Signing of ITA (March 2013)
Signing of Agreement in Principle
Signing of Final Agreement
* Indicates Malachan blocks “A” and “B” (which are not the Reserve Malachan) will only be transferred subject to the ability to remove lands out of TFL 44. Otherwise, alternate lands are to be negotiated.
The Incremental Treaty lands include the Doobah lands parcel (349.6 ha), which the Province agreed to transfer to Ditidaht at the signing of the ITA on March 26, 2013:
The Doobah parcel is 349.6 hectares in size. It is located on the farthest entrance to the lake, and the entrance closest to the coast. Doobah is 7 times larger than our current reserve, Malachan. The parcel fits well with Ditidaht’s long-term land goals. It is the last remaining entrance to the lake not under our jurisdiction, giving us more say in how the lake is used and managed. It is also provides economic development opportunities in the area of recreation and tourism.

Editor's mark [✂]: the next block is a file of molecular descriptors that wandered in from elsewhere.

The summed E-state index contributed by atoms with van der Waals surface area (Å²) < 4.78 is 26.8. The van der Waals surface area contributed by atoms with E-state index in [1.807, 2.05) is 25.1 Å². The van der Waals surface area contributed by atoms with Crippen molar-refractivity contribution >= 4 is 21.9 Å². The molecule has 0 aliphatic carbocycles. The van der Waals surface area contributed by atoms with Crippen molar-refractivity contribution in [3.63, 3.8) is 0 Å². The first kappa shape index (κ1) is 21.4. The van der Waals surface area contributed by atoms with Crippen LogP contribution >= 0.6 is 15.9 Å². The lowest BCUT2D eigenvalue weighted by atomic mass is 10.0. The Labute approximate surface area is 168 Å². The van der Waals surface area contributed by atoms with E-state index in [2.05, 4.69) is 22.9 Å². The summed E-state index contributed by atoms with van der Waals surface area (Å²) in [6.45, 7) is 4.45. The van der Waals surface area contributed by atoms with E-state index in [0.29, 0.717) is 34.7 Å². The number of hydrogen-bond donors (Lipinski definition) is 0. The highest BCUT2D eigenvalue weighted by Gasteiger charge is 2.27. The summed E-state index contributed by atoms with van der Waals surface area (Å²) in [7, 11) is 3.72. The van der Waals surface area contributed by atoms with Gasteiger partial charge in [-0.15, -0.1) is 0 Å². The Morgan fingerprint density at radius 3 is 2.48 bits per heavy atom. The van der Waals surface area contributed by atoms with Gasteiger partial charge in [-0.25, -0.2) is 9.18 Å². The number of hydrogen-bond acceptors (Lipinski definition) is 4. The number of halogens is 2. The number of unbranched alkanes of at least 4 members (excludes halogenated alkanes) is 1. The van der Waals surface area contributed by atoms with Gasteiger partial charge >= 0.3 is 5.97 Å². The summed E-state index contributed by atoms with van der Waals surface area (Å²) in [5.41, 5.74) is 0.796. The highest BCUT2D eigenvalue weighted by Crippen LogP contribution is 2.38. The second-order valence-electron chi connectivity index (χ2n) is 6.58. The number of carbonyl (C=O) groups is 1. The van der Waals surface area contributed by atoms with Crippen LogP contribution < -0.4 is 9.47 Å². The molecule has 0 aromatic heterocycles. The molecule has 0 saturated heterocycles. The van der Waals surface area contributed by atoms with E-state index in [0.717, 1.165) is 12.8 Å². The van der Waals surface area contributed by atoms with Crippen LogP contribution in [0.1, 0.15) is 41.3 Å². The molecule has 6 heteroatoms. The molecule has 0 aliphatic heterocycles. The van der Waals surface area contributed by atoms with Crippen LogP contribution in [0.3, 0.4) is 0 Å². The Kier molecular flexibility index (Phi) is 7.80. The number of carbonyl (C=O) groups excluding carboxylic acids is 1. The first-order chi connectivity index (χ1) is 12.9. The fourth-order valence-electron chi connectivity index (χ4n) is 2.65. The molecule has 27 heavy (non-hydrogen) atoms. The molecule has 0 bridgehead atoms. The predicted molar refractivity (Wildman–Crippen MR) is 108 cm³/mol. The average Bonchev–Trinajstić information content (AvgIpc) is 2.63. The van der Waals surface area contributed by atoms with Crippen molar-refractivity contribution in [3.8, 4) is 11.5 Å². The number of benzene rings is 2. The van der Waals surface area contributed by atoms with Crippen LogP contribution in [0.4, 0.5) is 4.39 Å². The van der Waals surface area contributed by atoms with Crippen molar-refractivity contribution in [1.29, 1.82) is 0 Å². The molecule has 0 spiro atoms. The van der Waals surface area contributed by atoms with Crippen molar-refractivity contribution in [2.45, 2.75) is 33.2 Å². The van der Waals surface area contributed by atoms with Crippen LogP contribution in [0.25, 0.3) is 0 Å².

The Malachan ITA lands, Block B (25.3 ha) and Block A (45.3 ha) have been identified as lands negotiated for transfer when the AIP is signed, and when Final agreement is signed. The Malachan parcels are different from Ditidaht’s IR 11 Malachan. The Malachan ITA Lands will only be transferred subject to the ability to remove lands out of TFL 44. Otherwise, alternate lands are to be negotiated.
What are the benefits of ITA Lands?
Incremental treaty lands can be used immediately for economic development or to build capacity. The Nation can also hold onto the land as part of a larger land plan. Land is transferred when a First Nation signs an ITA, when a First Nation signs an Agreement in Principle and when a First Nation signs a Final Agreement (but before implementation).
Once transferred, these lands will always be Ditidaht lands. If we successfully negotiate a final treaty, the land will become treaty settlement land. Without a treaty, Ditidaht will continue to hold the land in fee simple.
How does the Incremental Treaty Agreement work?
The incremental treaty agreement provides lands to Ditidaht now, which creates opportunities for Ditidaht to obtain economic benefits before treaty, and encourages all of the parties to work hard to achieve a final treaty. When AIP is completed, more incremental treaty lands transfer. If Final agreement is approved, additional Incremental Treaty lands transfer, along with all of the other treaty settlement lands to be negotiated.
How are ITA Lands different from TSL?